There were only a handful of people at Enzo’s Athletic Performance on Monday. Some coaches and some family members were all there to support an athlete trying to make a national weightlifting team.
There was a computer stationed on a box facing a platform. Inside that platform was a barbell and surrounding that barbell was a plethora of weights (all in kilograms) that ranged in both heaviness and size.
One of their athletes, 16-year-old Carson Hoover, was attempting to make the USA Weightlifting Youth World Team. Everyone there was either supporting him or setting the bar with the next weights. The gym even closed early — around 4:30 p.m. — so the athlete wouldn’t be distracted.
If he was distracted, he certainly didn’t show it. Hoover finished the tryout with a 108 kilogram snatch (roughly 238 pounds) and a 135 kilogram clean and jerk (about 297 pounds). He won’t know if he qualified for the team until either Tuesday or later in the week.
“I’m happy how I lifted but a little bit disappointed at the same time,” Hoover said. “To go in and not quite hitting a PR in the clean and jerk is kind of disappointing. With the number we had in mind, being a little bit short of that is a little bit sad but I mean, I went out there and left it all on the platform.”
His coach, Jason Jensen said he liked what he saw out of Hoover during the tryout and was happy with how he came out of it with a new snatch personal record.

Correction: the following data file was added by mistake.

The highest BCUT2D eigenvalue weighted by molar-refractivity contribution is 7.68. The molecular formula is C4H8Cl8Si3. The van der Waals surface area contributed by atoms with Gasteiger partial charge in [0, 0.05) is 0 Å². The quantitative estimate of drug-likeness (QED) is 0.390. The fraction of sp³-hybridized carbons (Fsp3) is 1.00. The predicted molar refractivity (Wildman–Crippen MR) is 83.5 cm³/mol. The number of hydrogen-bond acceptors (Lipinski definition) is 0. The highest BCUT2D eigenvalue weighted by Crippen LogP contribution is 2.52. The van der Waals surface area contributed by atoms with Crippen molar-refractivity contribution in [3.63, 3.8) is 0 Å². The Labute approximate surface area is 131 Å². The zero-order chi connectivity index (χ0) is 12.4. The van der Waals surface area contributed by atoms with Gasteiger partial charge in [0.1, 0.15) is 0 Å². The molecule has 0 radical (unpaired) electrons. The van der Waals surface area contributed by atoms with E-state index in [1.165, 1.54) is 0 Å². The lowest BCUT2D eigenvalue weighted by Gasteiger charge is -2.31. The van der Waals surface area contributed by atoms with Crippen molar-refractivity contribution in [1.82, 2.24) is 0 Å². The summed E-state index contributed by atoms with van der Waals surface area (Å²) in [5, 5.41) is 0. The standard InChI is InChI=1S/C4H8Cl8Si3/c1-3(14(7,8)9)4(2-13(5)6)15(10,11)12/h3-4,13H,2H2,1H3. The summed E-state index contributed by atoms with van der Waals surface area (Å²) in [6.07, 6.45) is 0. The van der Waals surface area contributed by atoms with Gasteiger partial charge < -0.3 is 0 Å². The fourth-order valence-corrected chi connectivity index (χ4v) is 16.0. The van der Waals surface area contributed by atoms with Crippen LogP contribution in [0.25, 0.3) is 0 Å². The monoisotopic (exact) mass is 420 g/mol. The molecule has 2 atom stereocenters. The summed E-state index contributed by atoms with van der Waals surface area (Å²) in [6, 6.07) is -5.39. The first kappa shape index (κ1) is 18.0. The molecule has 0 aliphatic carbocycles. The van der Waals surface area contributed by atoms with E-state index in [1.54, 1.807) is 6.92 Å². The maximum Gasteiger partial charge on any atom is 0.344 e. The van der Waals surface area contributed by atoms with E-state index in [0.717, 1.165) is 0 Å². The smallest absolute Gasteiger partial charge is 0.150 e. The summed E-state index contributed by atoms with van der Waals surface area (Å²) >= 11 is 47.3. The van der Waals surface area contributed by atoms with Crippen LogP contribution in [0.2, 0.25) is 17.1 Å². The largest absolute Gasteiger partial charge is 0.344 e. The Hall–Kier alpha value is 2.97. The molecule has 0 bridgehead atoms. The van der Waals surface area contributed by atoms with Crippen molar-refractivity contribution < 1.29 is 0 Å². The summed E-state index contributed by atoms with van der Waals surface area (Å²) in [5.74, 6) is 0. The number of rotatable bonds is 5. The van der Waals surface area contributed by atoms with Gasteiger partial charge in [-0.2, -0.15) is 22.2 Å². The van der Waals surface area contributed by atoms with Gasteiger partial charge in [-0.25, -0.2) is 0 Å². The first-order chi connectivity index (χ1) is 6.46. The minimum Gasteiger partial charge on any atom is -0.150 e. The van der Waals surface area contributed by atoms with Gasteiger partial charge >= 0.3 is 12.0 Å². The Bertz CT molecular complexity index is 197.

“He lifted really well,” Jensen said. “His snatch the last couple of weeks hasn’t looked very good, but he ended up coming out of that with a 1 kilo snatch PR, so that’s really good.”
Lifters usually get a little longer of a break in between heavy lifting sessions during training. For this event, however, Hoover had to almost jump right into the next event.
The tryout was separated into two 45-minute sessions, both through a Zoom call with the other contestants. Athletes had to work up to 90% of their one rep maximum weight. After that, once they failed an attempt for the second time, their most recent successful attempt would be the score that counts.
That’s the situation Hoover found himself in on the snatches nearing the end of the 45-minute time cap. He had caught the bar overhead on the squat for the snatch, but the bar was too far back and caused him to drop it. Jensen gave him some words of encouragement, and on his next attempt, he nailed the 108 kilogram weight.
“He knows what he has to do at this point,” Jensen said. “He’s an advanced enough athlete that he knows what he has to do to kind of make those adjustments. I can give him a little bit of insight on what I saw, but for the most part he can make those things on his own.”
The clean and jerks were another story. Hoover nailed every clean he attempted, but the jerks proved to be challenging at the end.
He hit the 135 kilogram weight, then got the clean on the next weight up. But as he attempted a split jerk (a movement where you raise the bar overhead while splitting your legs forward to help balance yourself), he couldn’t maintain control of the bar.
Hoover said he was a little bit over on weight and had to try and cut down throughout the week. It led to him not having enough energy, so when he went for the heavy jerk, he just didn’t have it.
“You just need all that energy for the clean and jerk,” Hoover said. “After the clean, I got up. I got really dizzy and I couldn’t finish the jerk.”